Average FPS (w/o CS:GO)

1080p

1440p

4K

RTX 3070 TI

165.78

126.73

74.2

RTX 3080

188.35

148.9

89.9

RTX 4070

190.62

148.64

83.48

MSI RTX 4070 Ventus 3X

190.89

148.96

83.98

Zotac RTX 4070 Amp Airo

193.71

149.69

84.51

6800 XT

197.08

162.35

92.37

6950 XT

205.27

177.19

105.8

4070 Ti

212.87

174.42

103.72

 

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Compute Benchmarks

Now some people don’t need a video card for gaming, they need the processing power for rendering or 2D/3D production, or in some cases people who game also do work on the side. So it is also important to check out the compute performance on all of the video cards that come in. That includes doing a few different tests. My first test was a simple GPU Compute benchmark using Passmark’s Performance Test 10 and the RTX 4070 Amp Airo didn’t hit the full 1% improvement this time around with .8% over the 4070 FE this time around. This didn’t change anything on the charts overall with the 7900 XTX still above the 4070s and the 3080 sitting down below them.

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Blender is always my favorite compute benchmark because the open-source 3D rendering software is very popular and it isn’t a synthetic benchmark. With the latest version of Blender, they redid the benchmark so we now have a new test that runs three different renderings and gives each a score. I have all three stacked together so we can see the overall performance. The RTX 4070 Amp Airo continued its 1% performance improvement over the 4070 Founders Edition in all three Blender renderings which put it up at the top of the 4070s but not far from the Ventus that did well here as well.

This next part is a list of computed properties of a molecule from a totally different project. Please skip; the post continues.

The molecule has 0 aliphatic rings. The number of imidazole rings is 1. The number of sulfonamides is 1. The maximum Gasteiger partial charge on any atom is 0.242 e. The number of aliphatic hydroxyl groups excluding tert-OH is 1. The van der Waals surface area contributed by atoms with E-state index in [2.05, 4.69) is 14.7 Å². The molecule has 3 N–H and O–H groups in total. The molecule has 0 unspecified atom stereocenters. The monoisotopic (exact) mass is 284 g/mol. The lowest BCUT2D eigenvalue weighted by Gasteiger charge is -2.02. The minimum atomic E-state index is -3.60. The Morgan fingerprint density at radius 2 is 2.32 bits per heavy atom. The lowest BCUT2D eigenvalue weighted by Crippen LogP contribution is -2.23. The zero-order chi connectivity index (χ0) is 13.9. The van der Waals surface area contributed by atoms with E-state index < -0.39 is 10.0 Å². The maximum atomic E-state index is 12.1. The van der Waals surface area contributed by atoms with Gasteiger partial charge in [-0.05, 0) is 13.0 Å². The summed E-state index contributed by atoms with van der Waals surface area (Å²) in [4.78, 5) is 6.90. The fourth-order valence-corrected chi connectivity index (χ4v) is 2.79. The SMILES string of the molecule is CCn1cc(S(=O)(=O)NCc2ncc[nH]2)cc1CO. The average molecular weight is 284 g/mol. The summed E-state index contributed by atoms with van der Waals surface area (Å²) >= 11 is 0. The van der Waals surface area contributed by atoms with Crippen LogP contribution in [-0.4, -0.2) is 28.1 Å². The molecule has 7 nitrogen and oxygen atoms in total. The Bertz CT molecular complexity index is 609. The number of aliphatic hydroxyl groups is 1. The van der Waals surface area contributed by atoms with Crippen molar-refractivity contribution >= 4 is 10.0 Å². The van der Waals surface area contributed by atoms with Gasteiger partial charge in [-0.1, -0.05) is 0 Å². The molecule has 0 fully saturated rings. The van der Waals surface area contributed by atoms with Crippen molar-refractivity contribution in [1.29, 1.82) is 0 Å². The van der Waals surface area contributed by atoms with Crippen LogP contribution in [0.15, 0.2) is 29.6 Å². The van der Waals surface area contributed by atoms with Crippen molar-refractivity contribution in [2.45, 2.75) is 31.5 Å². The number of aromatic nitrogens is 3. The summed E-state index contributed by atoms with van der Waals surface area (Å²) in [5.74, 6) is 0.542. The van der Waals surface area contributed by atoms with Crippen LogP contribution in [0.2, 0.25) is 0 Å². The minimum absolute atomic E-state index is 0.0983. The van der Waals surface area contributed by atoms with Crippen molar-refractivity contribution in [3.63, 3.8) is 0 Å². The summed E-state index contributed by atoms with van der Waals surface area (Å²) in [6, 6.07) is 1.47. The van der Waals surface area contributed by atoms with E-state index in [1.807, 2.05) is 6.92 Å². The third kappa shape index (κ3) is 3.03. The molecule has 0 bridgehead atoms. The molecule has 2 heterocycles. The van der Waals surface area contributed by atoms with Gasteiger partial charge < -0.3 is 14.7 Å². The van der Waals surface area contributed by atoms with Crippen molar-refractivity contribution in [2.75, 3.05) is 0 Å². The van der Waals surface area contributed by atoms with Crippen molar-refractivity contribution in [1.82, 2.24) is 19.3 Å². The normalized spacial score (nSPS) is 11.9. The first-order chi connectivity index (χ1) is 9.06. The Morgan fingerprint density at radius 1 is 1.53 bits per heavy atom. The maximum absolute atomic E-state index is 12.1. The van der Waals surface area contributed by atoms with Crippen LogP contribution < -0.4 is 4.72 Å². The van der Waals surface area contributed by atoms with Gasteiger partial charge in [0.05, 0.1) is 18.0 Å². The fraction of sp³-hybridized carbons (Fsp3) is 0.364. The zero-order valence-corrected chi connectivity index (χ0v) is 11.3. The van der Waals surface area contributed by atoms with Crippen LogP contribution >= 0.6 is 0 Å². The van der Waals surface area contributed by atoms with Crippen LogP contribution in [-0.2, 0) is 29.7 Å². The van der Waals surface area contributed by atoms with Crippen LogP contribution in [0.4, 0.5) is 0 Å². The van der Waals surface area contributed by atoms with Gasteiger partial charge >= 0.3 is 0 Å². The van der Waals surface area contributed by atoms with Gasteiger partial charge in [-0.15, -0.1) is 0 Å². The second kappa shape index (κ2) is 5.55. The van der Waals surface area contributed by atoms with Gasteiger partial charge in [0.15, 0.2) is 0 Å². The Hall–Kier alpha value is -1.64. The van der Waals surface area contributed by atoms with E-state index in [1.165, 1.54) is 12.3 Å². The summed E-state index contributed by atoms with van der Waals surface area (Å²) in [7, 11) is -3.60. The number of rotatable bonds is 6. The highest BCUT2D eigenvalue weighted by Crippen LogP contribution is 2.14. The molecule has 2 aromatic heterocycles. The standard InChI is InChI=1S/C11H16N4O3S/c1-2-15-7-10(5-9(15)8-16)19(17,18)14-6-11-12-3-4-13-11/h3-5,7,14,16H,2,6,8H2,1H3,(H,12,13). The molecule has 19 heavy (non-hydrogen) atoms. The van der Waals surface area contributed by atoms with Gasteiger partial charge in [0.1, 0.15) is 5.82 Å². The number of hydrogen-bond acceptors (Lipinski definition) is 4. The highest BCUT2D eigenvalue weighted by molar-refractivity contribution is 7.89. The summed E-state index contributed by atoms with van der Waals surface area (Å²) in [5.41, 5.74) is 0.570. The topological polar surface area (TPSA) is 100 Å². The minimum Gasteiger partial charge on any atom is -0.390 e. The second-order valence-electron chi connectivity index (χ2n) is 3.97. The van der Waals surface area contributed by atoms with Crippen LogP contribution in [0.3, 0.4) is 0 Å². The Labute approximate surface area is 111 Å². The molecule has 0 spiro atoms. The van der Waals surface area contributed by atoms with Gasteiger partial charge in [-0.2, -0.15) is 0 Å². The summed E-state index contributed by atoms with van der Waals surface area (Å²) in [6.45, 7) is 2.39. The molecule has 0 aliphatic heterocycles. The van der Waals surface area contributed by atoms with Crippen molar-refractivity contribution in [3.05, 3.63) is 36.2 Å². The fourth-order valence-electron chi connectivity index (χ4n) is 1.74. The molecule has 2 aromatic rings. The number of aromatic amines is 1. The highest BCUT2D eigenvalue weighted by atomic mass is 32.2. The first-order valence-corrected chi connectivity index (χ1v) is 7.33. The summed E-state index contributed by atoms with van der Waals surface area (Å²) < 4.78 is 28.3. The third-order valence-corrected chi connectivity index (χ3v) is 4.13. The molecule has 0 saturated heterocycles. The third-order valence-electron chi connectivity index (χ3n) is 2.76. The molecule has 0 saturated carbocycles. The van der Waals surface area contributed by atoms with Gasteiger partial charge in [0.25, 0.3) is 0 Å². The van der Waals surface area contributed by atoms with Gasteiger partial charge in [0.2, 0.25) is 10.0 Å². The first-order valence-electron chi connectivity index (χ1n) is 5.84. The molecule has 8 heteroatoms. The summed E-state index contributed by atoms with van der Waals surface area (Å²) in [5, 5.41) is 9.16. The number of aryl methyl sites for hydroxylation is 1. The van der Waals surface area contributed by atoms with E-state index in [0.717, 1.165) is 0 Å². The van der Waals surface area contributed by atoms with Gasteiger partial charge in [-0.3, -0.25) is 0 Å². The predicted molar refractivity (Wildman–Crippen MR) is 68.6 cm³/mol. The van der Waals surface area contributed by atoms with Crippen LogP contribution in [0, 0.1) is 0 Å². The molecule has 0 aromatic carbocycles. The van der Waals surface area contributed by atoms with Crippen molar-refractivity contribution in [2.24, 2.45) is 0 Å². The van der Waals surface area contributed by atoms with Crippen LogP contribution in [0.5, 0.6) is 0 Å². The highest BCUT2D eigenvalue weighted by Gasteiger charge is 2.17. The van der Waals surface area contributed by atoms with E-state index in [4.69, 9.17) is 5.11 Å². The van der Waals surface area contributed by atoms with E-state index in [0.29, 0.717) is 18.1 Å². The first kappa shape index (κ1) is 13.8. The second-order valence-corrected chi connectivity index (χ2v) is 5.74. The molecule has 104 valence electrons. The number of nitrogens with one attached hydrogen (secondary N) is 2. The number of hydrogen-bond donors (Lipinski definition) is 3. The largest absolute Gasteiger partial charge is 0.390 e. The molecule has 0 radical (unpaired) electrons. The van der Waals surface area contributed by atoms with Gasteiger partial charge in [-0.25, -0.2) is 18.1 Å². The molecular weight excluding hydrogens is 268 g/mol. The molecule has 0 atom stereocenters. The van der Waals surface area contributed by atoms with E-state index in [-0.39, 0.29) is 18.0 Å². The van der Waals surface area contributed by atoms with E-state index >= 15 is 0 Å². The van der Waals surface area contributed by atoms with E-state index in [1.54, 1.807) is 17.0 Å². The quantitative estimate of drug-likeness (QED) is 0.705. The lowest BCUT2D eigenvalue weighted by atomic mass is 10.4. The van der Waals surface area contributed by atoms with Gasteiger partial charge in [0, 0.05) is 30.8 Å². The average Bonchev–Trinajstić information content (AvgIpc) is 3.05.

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For CUDA-based cards, I also check out OctaneRender performance using their OctaneBench 2060.1 benchmark which allows me to check out both RTX and non-RTX rendering performance. Here the RTX 4070 Amp Airo improves on the Founder Editions scores by 1.1% for the RTX score and 1.7% on the base test.

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An additional CUDA-based test I also ran V-Ray Benchmark 5 to check out CUDA and RTX performance in the 3D rendering and simulation software. The RTX 4070 Amp Airo once again tops the three RTX 4070s with both the V-Ray CUDA and RTX results. This wasn’t enough to catch up to the next card up which is the 3090 Ti, but it did pull away from the 3080 slightly.

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RTX and DLSS

Being an RTX card I also like checking out the performance of some of Nvidia’s features. Namely the ray tracing performance and the performance improvements you can see by using DLSS combined with the tensor cores. My first test goes back to our synthetic benchmarks with 3DMark where I check out their Port Royal benchmark. This is the one test that does also have AMD Ray Tracing support which is great to get a look at how different cards including older non-RTX cards perform. The Zotac RTX 4070 Amp Airo improved on the 4070 scores with its 11340 which got extremely close to the 11364 score of AMDs last generation flagship, the AMD 6950 XT.